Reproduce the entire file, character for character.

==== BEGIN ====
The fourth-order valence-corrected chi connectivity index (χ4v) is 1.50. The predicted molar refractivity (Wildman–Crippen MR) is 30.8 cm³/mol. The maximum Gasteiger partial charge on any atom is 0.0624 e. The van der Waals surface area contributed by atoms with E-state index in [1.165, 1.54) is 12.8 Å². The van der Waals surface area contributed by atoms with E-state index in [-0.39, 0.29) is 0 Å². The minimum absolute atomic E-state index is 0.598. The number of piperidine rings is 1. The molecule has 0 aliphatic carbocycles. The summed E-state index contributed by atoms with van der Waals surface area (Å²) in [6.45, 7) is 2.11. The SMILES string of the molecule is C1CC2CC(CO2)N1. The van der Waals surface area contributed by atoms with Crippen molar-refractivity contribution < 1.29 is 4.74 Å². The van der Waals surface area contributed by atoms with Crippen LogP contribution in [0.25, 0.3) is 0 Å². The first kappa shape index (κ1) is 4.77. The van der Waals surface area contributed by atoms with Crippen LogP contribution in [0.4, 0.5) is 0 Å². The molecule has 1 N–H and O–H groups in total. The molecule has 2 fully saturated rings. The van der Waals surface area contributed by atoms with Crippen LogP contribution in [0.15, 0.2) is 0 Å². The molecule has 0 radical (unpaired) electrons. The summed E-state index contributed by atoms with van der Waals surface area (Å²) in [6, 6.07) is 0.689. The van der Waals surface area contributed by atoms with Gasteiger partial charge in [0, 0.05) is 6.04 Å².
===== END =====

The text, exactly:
The fourth-order valence-corrected chi connectivity index (χ4v) is 1.50. The predicted molar refractivity (Wildman–Crippen MR) is 30.8 cm³/mol. The maximum Gasteiger partial charge on any atom is 0.0624 e. The van der Waals surface area contributed by atoms with E-state index in [1.165, 1.54) is 12.8 Å². The van der Waals surface area contributed by atoms with E-state index in [-0.39, 0.29) is 0 Å². The minimum absolute atomic E-state index is 0.598. The number of piperidine rings is 1. The molecule has 0 aliphatic carbocycles. The summed E-state index contributed by atoms with van der Waals surface area (Å²) in [6.45, 7) is 2.11. The SMILES string of the molecule is C1CC2CC(CO2)N1. The van der Waals surface area contributed by atoms with Crippen molar-refractivity contribution < 1.29 is 4.74 Å². The van der Waals surface area contributed by atoms with Crippen LogP contribution in [0.25, 0.3) is 0 Å². The first kappa shape index (κ1) is 4.77. The van der Waals surface area contributed by atoms with Crippen LogP contribution in [0.4, 0.5) is 0 Å². The molecule has 1 N–H and O–H groups in total. The molecule has 2 fully saturated rings. The van der Waals surface area contributed by atoms with Crippen LogP contribution in [0.15, 0.2) is 0 Å². The molecule has 0 radical (unpaired) electrons. The summed E-state index contributed by atoms with van der Waals surface area (Å²) in [6, 6.07) is 0.689. The van der Waals surface area contributed by atoms with Gasteiger partial charge in [0, 0.05) is 6.04 Å².